Past Event

Could uncertainty derail the European recovery?

It is a contradictory time for Europe. The economy is recovering but the political climate is uncertain. There is excitement about common projects but also rifts and increasing nationalism and populism.

Date: March 22, 2018, 12:30 pm Topic: European Macroeconomics & Governance


Zsolt Darvas, Bruegel’s Senior Fellow, opened the event by naming several challenges the EU faces currently among those being Brexit, the uncertainty following the Italian elections, and the still very high unemployment in many European countries.  External shocks, such as the protectionist US trade policy, add to this uncertainty.

Franco Bruni, Vice President of ISPI and contributor to the ISPI Annual Report 2018, provided further details on the uncertainty surrounding the European Union in his presentation. He mentioned several EU specific problems such as the late formation of a German government, disagreements in the Franco-German leadership and uncertain formation of the Italian government. On top of these “home-made” problems, Mr. Bruni outlined global challenges the EU has to deal with. As an overall assessment, Bruni identified a strong economic situation in the EU that is accompanied by a fragile political situation and is wondering whether the European political elites are waiting for the next big crisis to tackle the current problems.

Maria Demertzis, Bruegel’s Deputy Director, identified a lack of trust as the fundamental source of uncertainty. Currently, European countries do not have sufficient trust to each other. On top, trust in the European institutions and projects is declining as well. Ms. Demertzis argues that diverging levels of rule of law in European countries is the source of the declining trust. EU’s promise to new member states of an increasing quality in the rule of law could not be held and therefore the EU should think of implementing a system that monitors the status of rule of law. Regarding the global challenges, the EU should increase the resilience of the Europa economic and political system. That would include aiming for a good Brexit outcome, defending the multilateral system, and introducing an “insurance” system that protects the EU from external (economic) shocks.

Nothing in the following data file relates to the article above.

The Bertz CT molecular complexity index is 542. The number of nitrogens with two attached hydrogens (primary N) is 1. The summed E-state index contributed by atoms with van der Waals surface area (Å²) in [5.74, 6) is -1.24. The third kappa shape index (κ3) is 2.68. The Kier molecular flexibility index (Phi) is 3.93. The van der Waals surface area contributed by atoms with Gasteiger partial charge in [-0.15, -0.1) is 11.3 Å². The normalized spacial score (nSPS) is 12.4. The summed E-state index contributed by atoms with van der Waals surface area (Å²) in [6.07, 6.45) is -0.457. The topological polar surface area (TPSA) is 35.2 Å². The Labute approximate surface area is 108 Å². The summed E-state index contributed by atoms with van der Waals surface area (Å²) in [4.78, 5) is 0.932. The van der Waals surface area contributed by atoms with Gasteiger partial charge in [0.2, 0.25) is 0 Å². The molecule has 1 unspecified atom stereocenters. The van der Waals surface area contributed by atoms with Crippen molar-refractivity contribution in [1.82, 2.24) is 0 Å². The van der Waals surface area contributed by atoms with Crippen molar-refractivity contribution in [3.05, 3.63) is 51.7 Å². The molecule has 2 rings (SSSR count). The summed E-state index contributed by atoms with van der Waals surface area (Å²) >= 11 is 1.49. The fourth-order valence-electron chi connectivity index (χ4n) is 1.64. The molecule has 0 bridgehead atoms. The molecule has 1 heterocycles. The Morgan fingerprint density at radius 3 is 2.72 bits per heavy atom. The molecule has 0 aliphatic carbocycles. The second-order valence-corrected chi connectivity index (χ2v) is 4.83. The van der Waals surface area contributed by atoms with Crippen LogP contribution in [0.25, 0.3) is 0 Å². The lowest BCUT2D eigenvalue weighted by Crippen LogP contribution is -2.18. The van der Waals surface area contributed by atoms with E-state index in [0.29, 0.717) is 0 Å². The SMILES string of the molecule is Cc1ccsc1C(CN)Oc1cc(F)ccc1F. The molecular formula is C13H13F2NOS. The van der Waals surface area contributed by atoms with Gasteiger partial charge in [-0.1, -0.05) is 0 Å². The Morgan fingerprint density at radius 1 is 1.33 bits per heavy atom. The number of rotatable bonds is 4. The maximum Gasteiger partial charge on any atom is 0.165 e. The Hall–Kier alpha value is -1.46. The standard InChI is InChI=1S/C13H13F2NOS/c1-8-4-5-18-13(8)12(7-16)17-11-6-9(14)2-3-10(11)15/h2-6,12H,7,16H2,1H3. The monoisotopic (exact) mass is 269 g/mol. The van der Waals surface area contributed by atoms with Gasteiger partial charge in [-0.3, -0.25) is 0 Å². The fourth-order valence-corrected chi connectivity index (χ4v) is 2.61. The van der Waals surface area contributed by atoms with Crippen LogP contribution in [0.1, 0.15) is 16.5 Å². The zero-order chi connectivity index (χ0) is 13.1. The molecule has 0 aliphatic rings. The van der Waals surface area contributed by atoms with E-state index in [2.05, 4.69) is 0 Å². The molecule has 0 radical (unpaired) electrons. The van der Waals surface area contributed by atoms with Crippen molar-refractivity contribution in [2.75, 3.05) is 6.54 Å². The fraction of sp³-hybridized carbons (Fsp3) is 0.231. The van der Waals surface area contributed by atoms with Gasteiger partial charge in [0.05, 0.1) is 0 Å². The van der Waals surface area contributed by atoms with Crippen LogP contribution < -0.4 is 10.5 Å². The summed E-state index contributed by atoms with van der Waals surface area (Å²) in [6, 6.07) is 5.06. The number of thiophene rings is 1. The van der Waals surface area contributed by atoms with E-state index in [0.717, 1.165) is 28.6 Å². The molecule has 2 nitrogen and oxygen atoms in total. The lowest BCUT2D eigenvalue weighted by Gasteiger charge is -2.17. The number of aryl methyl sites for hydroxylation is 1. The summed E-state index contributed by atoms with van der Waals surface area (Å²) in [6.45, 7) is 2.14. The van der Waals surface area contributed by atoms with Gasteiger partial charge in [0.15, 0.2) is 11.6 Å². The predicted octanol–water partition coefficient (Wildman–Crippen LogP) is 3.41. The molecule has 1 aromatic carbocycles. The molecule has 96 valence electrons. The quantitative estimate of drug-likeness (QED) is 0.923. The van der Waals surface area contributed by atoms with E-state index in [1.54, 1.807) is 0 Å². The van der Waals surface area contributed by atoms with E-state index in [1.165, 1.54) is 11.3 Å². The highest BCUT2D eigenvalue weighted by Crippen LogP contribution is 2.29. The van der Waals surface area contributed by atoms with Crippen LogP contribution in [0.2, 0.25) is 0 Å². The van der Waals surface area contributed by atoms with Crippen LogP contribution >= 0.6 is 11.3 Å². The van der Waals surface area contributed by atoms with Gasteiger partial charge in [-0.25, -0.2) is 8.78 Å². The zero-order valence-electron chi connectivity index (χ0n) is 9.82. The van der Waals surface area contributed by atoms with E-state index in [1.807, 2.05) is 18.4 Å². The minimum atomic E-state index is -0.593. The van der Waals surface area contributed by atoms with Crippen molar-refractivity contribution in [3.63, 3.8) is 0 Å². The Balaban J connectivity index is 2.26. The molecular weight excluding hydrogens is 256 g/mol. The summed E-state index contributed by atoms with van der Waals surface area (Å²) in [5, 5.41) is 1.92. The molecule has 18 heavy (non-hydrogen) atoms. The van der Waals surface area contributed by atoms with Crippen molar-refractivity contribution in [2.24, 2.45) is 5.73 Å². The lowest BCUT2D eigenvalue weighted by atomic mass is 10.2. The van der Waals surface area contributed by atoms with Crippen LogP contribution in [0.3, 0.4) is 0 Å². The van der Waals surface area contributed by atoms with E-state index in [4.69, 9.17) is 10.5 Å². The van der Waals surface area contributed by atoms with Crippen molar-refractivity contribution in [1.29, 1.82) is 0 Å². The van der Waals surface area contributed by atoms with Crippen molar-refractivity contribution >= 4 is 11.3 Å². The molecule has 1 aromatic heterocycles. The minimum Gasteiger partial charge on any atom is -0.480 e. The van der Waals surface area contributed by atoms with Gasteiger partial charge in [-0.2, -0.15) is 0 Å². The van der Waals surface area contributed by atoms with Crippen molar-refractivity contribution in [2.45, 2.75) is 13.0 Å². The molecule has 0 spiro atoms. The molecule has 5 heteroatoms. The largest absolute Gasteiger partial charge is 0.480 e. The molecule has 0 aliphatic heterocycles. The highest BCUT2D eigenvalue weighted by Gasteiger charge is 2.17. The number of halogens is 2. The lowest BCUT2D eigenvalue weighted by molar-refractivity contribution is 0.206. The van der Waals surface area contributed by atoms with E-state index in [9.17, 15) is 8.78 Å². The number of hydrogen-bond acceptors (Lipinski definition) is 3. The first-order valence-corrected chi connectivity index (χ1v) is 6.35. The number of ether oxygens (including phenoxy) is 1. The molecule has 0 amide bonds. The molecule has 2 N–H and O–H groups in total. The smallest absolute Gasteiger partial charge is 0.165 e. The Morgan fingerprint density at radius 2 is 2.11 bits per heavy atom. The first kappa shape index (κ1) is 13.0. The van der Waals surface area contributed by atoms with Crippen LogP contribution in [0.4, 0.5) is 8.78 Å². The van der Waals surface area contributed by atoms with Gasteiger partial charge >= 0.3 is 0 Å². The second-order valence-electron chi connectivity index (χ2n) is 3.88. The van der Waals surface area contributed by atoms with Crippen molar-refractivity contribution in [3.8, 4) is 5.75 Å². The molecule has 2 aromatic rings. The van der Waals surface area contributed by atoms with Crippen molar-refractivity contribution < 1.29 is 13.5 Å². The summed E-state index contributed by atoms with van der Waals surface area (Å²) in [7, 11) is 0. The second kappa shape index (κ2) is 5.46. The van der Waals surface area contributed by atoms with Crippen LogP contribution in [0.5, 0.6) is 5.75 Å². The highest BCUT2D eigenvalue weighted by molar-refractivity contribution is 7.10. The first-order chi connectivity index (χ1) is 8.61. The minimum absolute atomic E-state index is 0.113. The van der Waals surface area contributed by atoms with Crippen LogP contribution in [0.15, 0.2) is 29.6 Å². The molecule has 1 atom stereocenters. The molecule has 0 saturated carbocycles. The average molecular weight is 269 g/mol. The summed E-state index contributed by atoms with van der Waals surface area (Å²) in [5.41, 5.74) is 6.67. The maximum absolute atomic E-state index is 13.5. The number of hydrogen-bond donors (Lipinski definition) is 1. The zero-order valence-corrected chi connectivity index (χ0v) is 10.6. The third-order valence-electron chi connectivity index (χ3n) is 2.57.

Marietje Schaake, Member of the European Parliament, expressed her deep concern about the fast and increasing deteriorating of the transatlantic relations. She pointed out that nobody would have imagined a decline in that pace and that this trend will have profound consequences for Europe. In order to improve trust in Europe’s institutions and to reduce uncertainty, Ms. Schaake proposed that the European institutions should rigorously focus on a set of issues (such as immigration, security, climate) in which the EU can bring added value. On top, she promoted a “rules-based approach” in the field of rule of law in which breaking the rule has to hurt and has consequences. She regards the payment of cohesion funds, conditional of the quality of rule of law, as a radical policy option but which is worth discussing.


Event notes by Alexander Roth.

The event offered the occasion to present and discuss the ISPI 2018 Annual Report “Big Powers are back. What about Europe?

event materials

Presentation by Franco Bruni


Mar 22, 2018


Check-in and lunch


Panel discussion

Chair: Zsolt Darvas, Senior Fellow

Franco Bruni, Vice President, ISPI

Maria Demertzis, Deputy Director

Marietje Schaake, Member of the European Parliament

Additional speakers to be confirmed






Franco Bruni

Vice President, ISPI

Maria Demertzis

Deputy Director

Zsolt Darvas

Senior Fellow

Marietje Schaake

Member of the European Parliament

Location & Contact

Bruegel, Rue de la Charité 33, 1210 Brussels

Matilda Sevon

Read article Download PDF

Policy Contribution

European Parliament

Hybrid and cybersecurity threats and the European Union’s financial system

The authors document the rise in hybrid threats and cyber attacks in the European Union. Exploring preparations to increase the resilience of the financial system they find that at the individual institutional level, significant measures have been taken, but the EU finance ministers should advance a broader political discussion on the integration of the EU security architecture applicable to the financial system.

By: Maria Demertzis and Guntram B. Wolff Topic: European Macroeconomics & Governance, European Parliament, Finance & Financial Regulation, Testimonies Date: September 12, 2019
Read article More on this topic More by this author


Economic priorities for new EU leadership

Europe is no longer in crisis mode. However, it remains vulnerable; it is unprepared and it is procrastinating. Following European elections this May, new leaders are about to take their positions at the main European institutions for the next 5 years. They have the power in their hands to take action. But more importantly, they have the power to convene 28 states, which, if united, can play a significant global role. What are the urgent challenges that require collective European action?

By: Maria Demertzis Topic: European Macroeconomics & Governance Date: September 10, 2019
Read article More on this topic More by this author



Backstage at BAM19: Which priorities for the new EU leadership?